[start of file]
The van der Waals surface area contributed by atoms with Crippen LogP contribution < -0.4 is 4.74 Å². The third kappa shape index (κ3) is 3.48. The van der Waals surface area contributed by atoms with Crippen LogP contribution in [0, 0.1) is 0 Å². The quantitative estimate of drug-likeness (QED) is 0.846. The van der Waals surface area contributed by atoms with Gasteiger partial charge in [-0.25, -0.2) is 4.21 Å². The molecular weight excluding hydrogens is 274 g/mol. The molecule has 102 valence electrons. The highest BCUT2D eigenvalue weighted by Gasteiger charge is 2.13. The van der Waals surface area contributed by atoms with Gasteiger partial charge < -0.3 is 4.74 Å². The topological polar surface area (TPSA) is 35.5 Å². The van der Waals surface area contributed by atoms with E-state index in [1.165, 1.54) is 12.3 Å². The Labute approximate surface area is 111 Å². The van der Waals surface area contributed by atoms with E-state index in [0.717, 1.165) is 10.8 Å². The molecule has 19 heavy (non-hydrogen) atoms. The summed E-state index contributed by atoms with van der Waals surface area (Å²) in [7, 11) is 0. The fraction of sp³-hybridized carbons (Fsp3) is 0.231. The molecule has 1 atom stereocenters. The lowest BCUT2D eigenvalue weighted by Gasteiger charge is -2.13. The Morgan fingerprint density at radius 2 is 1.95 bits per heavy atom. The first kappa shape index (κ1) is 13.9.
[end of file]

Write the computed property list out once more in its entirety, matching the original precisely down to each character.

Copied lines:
The van der Waals surface area contributed by atoms with Crippen LogP contribution < -0.4 is 4.74 Å². The third kappa shape index (κ3) is 3.48. The van der Waals surface area contributed by atoms with Crippen LogP contribution in [0, 0.1) is 0 Å². The quantitative estimate of drug-likeness (QED) is 0.846. The van der Waals surface area contributed by atoms with Gasteiger partial charge in [-0.25, -0.2) is 4.21 Å². The molecular weight excluding hydrogens is 274 g/mol. The molecule has 102 valence electrons. The highest BCUT2D eigenvalue weighted by Gasteiger charge is 2.13. The van der Waals surface area contributed by atoms with Gasteiger partial charge < -0.3 is 4.74 Å². The topological polar surface area (TPSA) is 35.5 Å². The van der Waals surface area contributed by atoms with E-state index in [1.165, 1.54) is 12.3 Å². The Labute approximate surface area is 111 Å². The van der Waals surface area contributed by atoms with E-state index in [0.717, 1.165) is 10.8 Å². The molecule has 19 heavy (non-hydrogen) atoms. The summed E-state index contributed by atoms with van der Waals surface area (Å²) in [7, 11) is 0. The fraction of sp³-hybridized carbons (Fsp3) is 0.231. The molecule has 1 atom stereocenters. The lowest BCUT2D eigenvalue weighted by Gasteiger charge is -2.13. The Morgan fingerprint density at radius 2 is 1.95 bits per heavy atom. The first kappa shape index (κ1) is 13.9.